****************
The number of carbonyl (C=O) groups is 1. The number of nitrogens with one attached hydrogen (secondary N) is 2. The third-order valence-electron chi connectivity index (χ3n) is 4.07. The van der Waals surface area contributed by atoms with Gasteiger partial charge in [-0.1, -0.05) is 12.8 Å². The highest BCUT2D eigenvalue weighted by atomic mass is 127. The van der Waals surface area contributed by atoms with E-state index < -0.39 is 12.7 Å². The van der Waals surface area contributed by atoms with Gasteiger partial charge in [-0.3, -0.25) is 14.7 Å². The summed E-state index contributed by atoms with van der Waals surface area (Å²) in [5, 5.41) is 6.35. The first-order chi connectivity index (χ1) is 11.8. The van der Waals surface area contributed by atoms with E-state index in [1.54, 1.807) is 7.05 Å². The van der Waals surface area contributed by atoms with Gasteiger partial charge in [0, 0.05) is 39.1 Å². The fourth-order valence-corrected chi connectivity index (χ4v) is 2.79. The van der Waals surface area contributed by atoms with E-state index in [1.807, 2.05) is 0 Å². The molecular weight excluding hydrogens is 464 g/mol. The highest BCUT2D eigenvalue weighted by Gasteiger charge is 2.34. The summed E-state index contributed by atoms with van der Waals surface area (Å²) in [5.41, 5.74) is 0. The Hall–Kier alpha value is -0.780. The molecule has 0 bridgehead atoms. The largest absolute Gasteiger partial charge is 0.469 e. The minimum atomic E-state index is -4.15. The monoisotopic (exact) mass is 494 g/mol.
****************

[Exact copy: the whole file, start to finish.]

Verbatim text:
The number of carbonyl (C=O) groups is 1. The number of nitrogens with one attached hydrogen (secondary N) is 2. The third-order valence-electron chi connectivity index (χ3n) is 4.07. The van der Waals surface area contributed by atoms with Gasteiger partial charge in [-0.1, -0.05) is 12.8 Å². The highest BCUT2D eigenvalue weighted by atomic mass is 127. The van der Waals surface area contributed by atoms with E-state index < -0.39 is 12.7 Å². The van der Waals surface area contributed by atoms with Gasteiger partial charge in [-0.3, -0.25) is 14.7 Å². The summed E-state index contributed by atoms with van der Waals surface area (Å²) in [5, 5.41) is 6.35. The first-order chi connectivity index (χ1) is 11.8. The van der Waals surface area contributed by atoms with E-state index in [1.54, 1.807) is 7.05 Å². The van der Waals surface area contributed by atoms with Gasteiger partial charge in [0, 0.05) is 39.1 Å². The fourth-order valence-corrected chi connectivity index (χ4v) is 2.79. The van der Waals surface area contributed by atoms with E-state index in [1.807, 2.05) is 0 Å². The molecular weight excluding hydrogens is 464 g/mol. The highest BCUT2D eigenvalue weighted by Gasteiger charge is 2.34. The summed E-state index contributed by atoms with van der Waals surface area (Å²) in [5.41, 5.74) is 0. The Hall–Kier alpha value is -0.780. The molecule has 0 bridgehead atoms. The largest absolute Gasteiger partial charge is 0.469 e. The minimum atomic E-state index is -4.15. The monoisotopic (exact) mass is 494 g/mol.